Unilever, Nestlé, Procter & Gamble among nine household names contributing to labour abuse.
The world’s most popular food and household companies are selling food, cosmetics and other everyday staples containing palm oil tainted by shocking human rights abuses in Indonesia, with children as young as eight working in hazardous conditions, said Amnesty International in a new report published today.
The report, The great palm oil scandal: Labour abuses behind big brand names, investigates palm oil plantations in Indonesia run by the world’s biggest palm oil grower, Singapore-based agri-business Wilmar, tracings palm oil to nine global firms: AFAMSA, ADM, Colgate-Palmolive, Elevance, Kellogg’s, Nestlé, Procter & Gamble, Reckitt Benckiser and Unilever.
“Companies are turning a blind eye to exploitation of workers in their supply chain. Despite promising customers that there will be no exploitation in their palm oil supply chains, big brands continue to profit from appalling abuses. These findings will shock any consumer who thinks they are making ethical choices in the supermarket when they buy products that claim to use sustainable palm oil,” said Colm O’Gorman, Executive Director of Amnesty International Ireland.
“Corporate giants like Colgate, Nestlé and Unilever assure consumers that their products use ‘sustainable palm oil’, but our findings reveal that the palm oil is anything but. There is nothing sustainable about palm oil that is produced using child labour and forced labour. The abuses discovered within Wilmar’s palm oil operations are not isolated incidents but are systemic and a predictable result of the way Wilmar does business.
“Something is wrong when nine companies turning over a combined revenue of $325 billion in 2015 are unable to do something about the atrocious treatment of palm oil workers earning a pittance.”
Amnesty International says it will campaign to ask the firms to tell customers whether the palm oil in popular products like Magnum ice-cream, Colgate toothpaste, Dove cosmetics, Knorr soup, KitKat, Pantene shampoo, Ariel, and Pot Noodle comes from Wilmar’s Indonesian operation.
Systematic abuses in supply chain of major firms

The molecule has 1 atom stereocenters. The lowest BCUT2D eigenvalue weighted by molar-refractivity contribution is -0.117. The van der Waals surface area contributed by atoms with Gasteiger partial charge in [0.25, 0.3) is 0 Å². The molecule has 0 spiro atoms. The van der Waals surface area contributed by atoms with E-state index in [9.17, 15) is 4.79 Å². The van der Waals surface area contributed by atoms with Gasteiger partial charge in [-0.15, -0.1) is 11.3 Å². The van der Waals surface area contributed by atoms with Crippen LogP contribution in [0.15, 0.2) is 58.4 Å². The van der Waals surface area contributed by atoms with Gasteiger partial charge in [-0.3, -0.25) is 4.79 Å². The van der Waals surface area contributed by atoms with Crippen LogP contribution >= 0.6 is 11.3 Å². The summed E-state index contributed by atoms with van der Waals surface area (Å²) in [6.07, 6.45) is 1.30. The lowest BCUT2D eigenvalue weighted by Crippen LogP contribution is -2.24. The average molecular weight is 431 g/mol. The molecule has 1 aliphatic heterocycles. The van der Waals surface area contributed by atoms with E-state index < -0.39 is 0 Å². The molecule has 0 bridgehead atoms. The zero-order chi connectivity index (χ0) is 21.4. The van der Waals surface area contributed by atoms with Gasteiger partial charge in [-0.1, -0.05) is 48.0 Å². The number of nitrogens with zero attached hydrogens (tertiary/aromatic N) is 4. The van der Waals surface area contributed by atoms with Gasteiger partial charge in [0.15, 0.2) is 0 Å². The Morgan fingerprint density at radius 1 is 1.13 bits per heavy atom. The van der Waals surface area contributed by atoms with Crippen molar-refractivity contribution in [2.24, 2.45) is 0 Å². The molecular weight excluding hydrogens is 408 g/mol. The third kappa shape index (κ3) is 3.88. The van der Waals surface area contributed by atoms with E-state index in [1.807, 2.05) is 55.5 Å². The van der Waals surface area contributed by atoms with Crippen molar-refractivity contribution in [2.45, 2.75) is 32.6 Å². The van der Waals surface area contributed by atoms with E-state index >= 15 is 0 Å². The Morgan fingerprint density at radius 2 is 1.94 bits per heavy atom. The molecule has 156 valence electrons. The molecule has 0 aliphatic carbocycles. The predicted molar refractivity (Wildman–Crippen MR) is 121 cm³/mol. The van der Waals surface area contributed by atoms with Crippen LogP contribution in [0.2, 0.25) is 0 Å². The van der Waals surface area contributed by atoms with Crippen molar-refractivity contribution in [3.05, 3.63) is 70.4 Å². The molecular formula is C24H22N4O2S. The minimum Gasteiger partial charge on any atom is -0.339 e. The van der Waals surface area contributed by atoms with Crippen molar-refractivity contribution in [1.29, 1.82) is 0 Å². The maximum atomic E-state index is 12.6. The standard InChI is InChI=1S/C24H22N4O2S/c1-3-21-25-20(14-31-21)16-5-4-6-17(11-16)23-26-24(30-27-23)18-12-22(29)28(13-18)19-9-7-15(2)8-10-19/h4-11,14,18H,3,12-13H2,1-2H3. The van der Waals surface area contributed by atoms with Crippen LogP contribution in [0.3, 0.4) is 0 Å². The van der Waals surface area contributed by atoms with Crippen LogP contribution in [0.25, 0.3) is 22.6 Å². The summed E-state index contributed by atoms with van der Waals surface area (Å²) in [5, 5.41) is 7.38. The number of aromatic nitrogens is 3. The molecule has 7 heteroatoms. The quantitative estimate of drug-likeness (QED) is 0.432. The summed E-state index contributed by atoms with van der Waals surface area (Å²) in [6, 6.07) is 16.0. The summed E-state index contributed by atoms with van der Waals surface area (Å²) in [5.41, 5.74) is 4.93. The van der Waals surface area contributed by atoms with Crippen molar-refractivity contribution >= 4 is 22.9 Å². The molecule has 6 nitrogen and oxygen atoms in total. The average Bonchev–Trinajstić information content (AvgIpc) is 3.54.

Amnesty International spoke to 120 workers who work on palm plantations owned by two Wilmar subsidiaries and three Wilmar suppliers in Kalimantan and Sumatra in Indonesia. The investigation exposed a wide range of abuses including:
● Women forced to work long hours under the threat of having their pay cut, paid below minimum wage – earning as little as US$2.50 a day in extreme cases – and kept in insecure employment without pensions or health insurance,
● Children as young as eight doing hazardous, hard physical work, sometimes dropping out of school to help their parents on the plantation,
● Workers suffering severe injuries from paraquat, an acutely toxic chemical still used in the plantations despite being banned in the EU and by Wilmar itself,
● Workers being made to work outdoors without adequate safety equipment despite the risks of respiratory damage from hazardous levels of pollution caused by forest fires during August to October 2015,
● Workers having to work long hours to meet ridiculously high targets, some of which involve highly physically demanding tasks such as operating heavy manual equipment to cut fruit from trees 20 meters tall. Attempting to meet targets can leave workers in significant physical pain, and they also face a range of penalties for things like not picking up palm fruits on the ground and picking unripe fruit.
Wilmar acknowledged that there are ongoing labour issues in its operations. Despite these abuses, three of the five palm growers that Amnesty International investigated in Indonesia are certified as producing “sustainable” palm oil under the Roundtable on Sustainable Palm Oil, a body set up in 2004 to clean up the palm oil sector after environmental scandals.
“This report clearly shows that companies have used the Roundtable as a shield to deflect greater scrutiny. Our investigation uncovered that these companies have strong policies on paper but none could demonstrate that they had identified obvious risks of abuses in Wilmar’s supply chain,” said Colm O’Gorman.
Findings cast doubts on “sustainability” claims
Using export data and information published by Wilmar, Amnesty International researchers traced